That concisely and eloquently expresses my view.
West says that one cause of civil wars is demographic instability. When one ethnic group sees itself losing out to another ethnic group, the country can turn violent. At the grass-roots level, the cure for this in the U.S. would be for non-whites to vote on policy preferences rather than ethnic solidarity. Many observers see this happening. But I think that the Democratic Party will want to try to arrest this development and instead encourage ethnic identity politics. If they succeed, this could be very destabilizing.
On tamping down the potential for civil war, Robert Wright points out
people in the blue tribe (like me!) who recommend turning down the volume shouldn’t be accused of counseling surrender to irrationality. Our view, right or wrong, is that high-decibel blue-tribe self-righteousness can increase red-tribe irrationality (and vice versa, but since my advice is even less likely to be heeded in red circles than in blue ones, I don’t dwell on that).
Speaking for the red side of the divide, I would say that turning down the contempt is what is important. Couples who express contempt for one another are ready for divorce. It is hard for social justice activists not to feel contempt for MAGA, and it is hard for those of us on the right not to feel contempt for social justice activists.
Freddie reviews Julia. Self-recommending, as Tyler would say.
Whether the distancing from the rationalist movement is intended or not, The Scout Mindset seems like a great delivery vehicle for those ideas, presenting the best elements of the tradition without any of the smarter-than-thou baggage.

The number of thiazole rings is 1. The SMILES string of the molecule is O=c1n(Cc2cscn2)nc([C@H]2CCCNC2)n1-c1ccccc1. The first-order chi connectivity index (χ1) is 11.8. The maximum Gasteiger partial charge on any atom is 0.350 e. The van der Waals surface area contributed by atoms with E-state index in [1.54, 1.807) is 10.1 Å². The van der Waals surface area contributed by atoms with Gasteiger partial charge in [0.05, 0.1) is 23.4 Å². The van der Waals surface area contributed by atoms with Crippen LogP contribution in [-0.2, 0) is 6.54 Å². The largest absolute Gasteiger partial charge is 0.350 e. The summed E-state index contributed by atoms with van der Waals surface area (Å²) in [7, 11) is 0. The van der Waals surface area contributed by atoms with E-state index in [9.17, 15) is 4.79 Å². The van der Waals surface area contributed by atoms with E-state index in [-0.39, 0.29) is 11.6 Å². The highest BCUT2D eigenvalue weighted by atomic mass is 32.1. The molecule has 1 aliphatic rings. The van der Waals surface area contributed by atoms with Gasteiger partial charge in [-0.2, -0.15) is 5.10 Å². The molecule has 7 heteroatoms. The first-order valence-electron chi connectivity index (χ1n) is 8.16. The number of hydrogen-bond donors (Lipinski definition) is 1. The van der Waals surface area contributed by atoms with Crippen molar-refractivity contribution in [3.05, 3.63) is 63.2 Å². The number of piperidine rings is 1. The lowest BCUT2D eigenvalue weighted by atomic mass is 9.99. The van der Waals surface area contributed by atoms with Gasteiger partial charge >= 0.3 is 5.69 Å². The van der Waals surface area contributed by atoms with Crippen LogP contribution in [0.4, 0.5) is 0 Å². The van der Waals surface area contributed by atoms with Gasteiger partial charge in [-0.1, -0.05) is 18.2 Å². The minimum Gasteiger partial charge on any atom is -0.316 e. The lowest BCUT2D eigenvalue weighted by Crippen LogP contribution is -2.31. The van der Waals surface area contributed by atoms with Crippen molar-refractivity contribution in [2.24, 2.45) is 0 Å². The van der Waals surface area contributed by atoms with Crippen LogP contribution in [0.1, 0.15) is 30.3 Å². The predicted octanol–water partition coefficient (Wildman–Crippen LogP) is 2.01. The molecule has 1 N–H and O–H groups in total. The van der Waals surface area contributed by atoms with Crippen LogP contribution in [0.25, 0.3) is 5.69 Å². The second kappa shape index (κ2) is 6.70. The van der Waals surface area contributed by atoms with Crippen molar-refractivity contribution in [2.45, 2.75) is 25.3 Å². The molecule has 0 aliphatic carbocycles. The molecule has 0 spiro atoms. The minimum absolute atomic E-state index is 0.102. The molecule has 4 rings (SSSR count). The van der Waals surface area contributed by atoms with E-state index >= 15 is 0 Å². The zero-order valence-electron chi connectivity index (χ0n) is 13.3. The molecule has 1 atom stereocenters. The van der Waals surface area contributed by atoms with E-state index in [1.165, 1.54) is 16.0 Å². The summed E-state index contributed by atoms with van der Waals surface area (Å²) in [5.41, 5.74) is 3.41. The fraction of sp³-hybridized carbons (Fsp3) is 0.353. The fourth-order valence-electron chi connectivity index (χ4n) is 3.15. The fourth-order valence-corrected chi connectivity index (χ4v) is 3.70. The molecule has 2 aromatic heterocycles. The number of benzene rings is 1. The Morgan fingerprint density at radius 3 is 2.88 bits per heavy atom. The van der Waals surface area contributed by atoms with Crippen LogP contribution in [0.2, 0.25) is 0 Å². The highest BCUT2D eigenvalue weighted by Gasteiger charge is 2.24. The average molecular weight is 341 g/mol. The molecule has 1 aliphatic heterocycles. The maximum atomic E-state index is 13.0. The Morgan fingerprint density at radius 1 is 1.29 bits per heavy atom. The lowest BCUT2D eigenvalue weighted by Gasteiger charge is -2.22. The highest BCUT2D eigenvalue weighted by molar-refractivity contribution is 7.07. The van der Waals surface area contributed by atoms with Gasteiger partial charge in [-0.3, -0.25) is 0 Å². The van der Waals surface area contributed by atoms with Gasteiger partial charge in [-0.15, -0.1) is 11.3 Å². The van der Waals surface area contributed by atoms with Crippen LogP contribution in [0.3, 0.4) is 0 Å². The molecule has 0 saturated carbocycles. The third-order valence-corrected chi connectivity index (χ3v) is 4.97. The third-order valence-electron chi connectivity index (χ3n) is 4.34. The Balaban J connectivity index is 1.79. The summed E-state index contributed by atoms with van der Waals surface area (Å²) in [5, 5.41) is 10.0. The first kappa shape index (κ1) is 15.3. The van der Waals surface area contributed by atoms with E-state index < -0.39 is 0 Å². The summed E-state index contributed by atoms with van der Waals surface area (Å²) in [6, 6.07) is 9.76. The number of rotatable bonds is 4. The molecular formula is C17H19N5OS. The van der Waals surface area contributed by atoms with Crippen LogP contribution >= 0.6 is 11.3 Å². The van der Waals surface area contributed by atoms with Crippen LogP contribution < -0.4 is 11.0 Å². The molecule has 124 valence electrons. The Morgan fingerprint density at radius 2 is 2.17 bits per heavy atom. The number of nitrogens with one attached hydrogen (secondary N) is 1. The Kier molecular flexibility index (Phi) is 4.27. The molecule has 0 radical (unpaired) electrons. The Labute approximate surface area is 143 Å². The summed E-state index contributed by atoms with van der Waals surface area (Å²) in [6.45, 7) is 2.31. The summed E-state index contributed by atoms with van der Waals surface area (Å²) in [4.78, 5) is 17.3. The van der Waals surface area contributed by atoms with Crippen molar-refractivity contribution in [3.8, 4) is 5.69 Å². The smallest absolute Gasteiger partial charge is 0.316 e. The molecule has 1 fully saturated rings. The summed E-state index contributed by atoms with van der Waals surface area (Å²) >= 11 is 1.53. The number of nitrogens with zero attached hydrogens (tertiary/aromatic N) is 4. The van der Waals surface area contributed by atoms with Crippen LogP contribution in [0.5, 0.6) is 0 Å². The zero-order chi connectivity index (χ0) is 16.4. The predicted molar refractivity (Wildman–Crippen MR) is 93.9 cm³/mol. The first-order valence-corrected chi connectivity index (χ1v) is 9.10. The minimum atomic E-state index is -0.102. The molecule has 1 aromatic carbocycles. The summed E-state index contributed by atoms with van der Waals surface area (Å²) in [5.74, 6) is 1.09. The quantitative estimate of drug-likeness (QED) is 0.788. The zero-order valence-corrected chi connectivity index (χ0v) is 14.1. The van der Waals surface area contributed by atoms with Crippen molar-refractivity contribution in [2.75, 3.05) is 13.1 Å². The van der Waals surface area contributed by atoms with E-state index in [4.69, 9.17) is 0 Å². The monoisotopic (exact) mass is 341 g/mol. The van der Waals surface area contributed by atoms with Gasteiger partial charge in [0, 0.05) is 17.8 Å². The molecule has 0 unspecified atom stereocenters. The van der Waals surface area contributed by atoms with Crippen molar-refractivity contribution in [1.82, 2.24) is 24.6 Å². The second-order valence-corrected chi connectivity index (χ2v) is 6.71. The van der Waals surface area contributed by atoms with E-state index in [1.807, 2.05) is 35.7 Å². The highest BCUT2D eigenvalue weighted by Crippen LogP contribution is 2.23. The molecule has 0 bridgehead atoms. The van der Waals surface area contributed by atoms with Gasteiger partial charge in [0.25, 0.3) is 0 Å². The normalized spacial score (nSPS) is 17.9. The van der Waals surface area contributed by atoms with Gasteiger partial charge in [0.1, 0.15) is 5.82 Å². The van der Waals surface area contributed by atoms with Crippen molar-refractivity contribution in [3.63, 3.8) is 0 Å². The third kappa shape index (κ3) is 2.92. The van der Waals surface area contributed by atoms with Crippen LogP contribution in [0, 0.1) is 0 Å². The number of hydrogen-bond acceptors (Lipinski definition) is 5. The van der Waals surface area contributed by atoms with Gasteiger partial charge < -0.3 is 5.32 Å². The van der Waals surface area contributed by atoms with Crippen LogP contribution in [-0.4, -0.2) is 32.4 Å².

But he goes on to complain
The Scout Mindset's tone is that of a patient sixth-grade geography teacher, trying to guide her young charges calmly and gently and landing on an attitude that's perhaps 5% too chipper and 10% too condescending.
I would say that I find Freddie’s tone on his blog to be perhaps 5% too combative and 10% too profane. But that is who he is. And that he can even tolerate Julia, who is so different in tone, is a credit to him.
"Loser's consent is a vital component of democracy". True of succession. But civil disobedience may be crucial to counter tyranny of the majority in policy-making, as well as tyranny of experts.
Individual liberties are vital components of constitutional democracy. A wise polity greatly restricts the scope of majority rule and of rule by experts, and second-guesses majorities and experts in rule-making, always by checks and balances, and occasionally by civil disobedience.
Beware paternalistic or authoritarian tyranny of the majority and rule by experts: The minority gets the government that the majority and/or experts think the minority deserves.
Political decentralization is a vital component of constitutional democracy. It enables local policy experimentation. A minority can exit a local tyranny of majority or expert rule by migrating to a more favorable jurisdiction.
What are the optimal scale and optimal scope of majority rule and of rule by experts? These are contested issues that depend partly on changes in technology and social density, complexity, diversity. A presumption of liberty should carry great weight in the debate.
Despite being incredibly heterodox himself, Taleb enforces one of the tightest and most arbitrarily enforced orthodoxies I've ever seen around his own set of views. If you deviate from his perspective one iota on certain topics (GMOs, IQ, Covid) he becomes absolutely unglued.